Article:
An energy recovery ventilator system will prevent you from throwing your money out the window. It can ventilate your home efficiently without the need to open a window.
Plus, it will do so with minimal energy loss. This way, your home will be more comfortable, indoor air more breathable, and your utility bills will also diminish.
Consistent Safe Moisture Levels
High humidity levels can ruin your rugs, wallpaper, ceilings, and drywall. Significant moisture can also lead to mold growth, triggering deadly allergic reactions.
Unlike HVAC and systems that only heat and cool air, an ERV maintains moisture levels by transferring heat between two air streams and expelling the moisture they contain.
The system takes moisture from the air stream that has more than the other and transfers it to the latter. This process removes most of the humidity out of your home during summer.
However, ERVs should not be confused with dehumidifiers—they only maintain healthy moisture levels indoors. Install a whole-home dehumidifier if you want to reduce indoor moisture levels and ventilate moist air out of your home at the same time.
Prevention of Nasty Odors
ERVs also remove airborne contaminants and pollutants by filtering the air as it comes into your home, including odor from cooking and pets, human waste, and other sources that can cause diseases and make living indoors a nightmare.
Your ERV maintenance guy can also look over and clean your ERV system during routine maintenance. All you need to do is ensure the filter is changed every couple of months or so. Besides that, these systems require little to no intervention to functional well.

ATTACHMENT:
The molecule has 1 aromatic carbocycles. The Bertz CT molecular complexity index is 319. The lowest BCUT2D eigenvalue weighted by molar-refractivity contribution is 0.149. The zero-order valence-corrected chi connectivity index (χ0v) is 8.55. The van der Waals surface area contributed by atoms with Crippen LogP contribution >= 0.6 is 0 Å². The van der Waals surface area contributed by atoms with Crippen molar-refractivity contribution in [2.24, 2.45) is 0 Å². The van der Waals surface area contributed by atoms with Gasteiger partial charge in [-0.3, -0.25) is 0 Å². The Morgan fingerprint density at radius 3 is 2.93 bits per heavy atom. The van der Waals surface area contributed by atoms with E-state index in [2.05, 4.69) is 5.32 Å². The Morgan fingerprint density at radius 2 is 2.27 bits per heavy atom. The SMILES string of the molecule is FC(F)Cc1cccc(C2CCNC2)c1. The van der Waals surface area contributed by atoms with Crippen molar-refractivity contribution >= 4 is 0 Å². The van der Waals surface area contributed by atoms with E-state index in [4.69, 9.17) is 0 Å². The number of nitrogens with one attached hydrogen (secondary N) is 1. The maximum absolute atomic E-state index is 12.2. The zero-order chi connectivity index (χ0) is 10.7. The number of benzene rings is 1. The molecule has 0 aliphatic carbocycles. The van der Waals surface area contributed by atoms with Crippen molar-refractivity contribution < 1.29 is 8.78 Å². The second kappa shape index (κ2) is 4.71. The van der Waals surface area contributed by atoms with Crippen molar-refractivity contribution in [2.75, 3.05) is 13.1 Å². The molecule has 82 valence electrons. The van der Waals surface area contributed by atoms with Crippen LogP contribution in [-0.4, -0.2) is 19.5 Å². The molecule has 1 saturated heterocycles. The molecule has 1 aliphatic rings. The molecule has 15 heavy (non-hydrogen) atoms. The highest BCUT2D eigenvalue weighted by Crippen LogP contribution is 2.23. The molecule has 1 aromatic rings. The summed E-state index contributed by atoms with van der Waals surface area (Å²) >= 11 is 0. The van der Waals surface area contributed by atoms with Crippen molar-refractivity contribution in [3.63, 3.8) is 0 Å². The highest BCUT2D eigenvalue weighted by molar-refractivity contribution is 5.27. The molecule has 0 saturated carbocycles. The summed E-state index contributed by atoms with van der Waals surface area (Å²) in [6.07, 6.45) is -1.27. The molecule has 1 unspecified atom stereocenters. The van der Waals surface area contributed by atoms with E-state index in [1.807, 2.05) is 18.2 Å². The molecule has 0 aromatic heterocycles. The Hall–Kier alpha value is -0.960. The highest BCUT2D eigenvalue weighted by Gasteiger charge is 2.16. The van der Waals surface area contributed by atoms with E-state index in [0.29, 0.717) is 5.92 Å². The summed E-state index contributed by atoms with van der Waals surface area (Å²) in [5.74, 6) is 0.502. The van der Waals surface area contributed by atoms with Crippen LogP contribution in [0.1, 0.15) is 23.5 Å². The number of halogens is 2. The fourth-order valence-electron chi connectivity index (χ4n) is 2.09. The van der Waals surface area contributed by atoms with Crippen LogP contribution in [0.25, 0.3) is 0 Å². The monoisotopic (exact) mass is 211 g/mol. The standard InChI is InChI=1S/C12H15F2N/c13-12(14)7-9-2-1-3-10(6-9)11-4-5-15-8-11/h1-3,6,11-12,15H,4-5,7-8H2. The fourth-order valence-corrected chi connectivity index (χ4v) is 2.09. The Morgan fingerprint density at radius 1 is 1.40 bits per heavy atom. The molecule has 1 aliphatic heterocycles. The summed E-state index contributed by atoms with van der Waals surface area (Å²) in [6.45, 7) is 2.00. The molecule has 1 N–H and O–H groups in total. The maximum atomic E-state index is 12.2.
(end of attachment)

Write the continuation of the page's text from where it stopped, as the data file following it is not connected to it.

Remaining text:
Controlled Ventilation in Your Home
You lose a lot of precious conditioned air from your home when you crack open a window. That negative effect is compounded if it is extremely hot or cold outside.
ERVs prevent this kind of energy loss by giving you control over the amount of ventilation your home receives. You can increase or reduce it as needed for the perfect internal temperature and humidity levels.
Unlike a positive pressure system such as an HVAC, an ERV operates independently so you can determine if it is exchanging the right amount of air or not.
The Comfort of Your Home
We can now safely say that ERVs improve the comfort level of your home, which can go a long way in ensuring it is clean, healthy, and a pleasant place to be.
There are two types of ERVs you can investigate. One works independently of your HVAC system, and the other can be attached to it and work with it.
If you opt for the latter, hire a professional contractor to integrate the ERV system into your forced-air system. Here are some of the things they ensure during installation:
- The fresh air comes from an area where it can circulate, meaning it should be away from your driveway, furnace flue, and laundry vents.
- The fan for the primary system is on at all times. Otherwise, fresh air from your ERV will not be able to circulate correctly.
- The ventilated air has access to the return duct of your HVAC system so it can circulate through the ductwork.
- Point source exhaust fans are installed in all of the bathrooms in the home to expel odors.
If you have the space for ductwork, the ERV system can be installed right into your forced-air system. It should be in such a way as to remove air from bathrooms and introduce fresh air into rooms that have high traffic, such as your living room. If installed correctly, the ERV will not compromise your HVAC system and should enhance its efficiency.
An independent ERV system will also be able to remove polluted air from your bathroom through ductwork. However, it will push fresh air into the return plenum whether the blower fan is working or not.
If your bills increase by the month and your home is unbearable during the summer and winter, invest in an ERV system. It will end up paying for itself in the long run.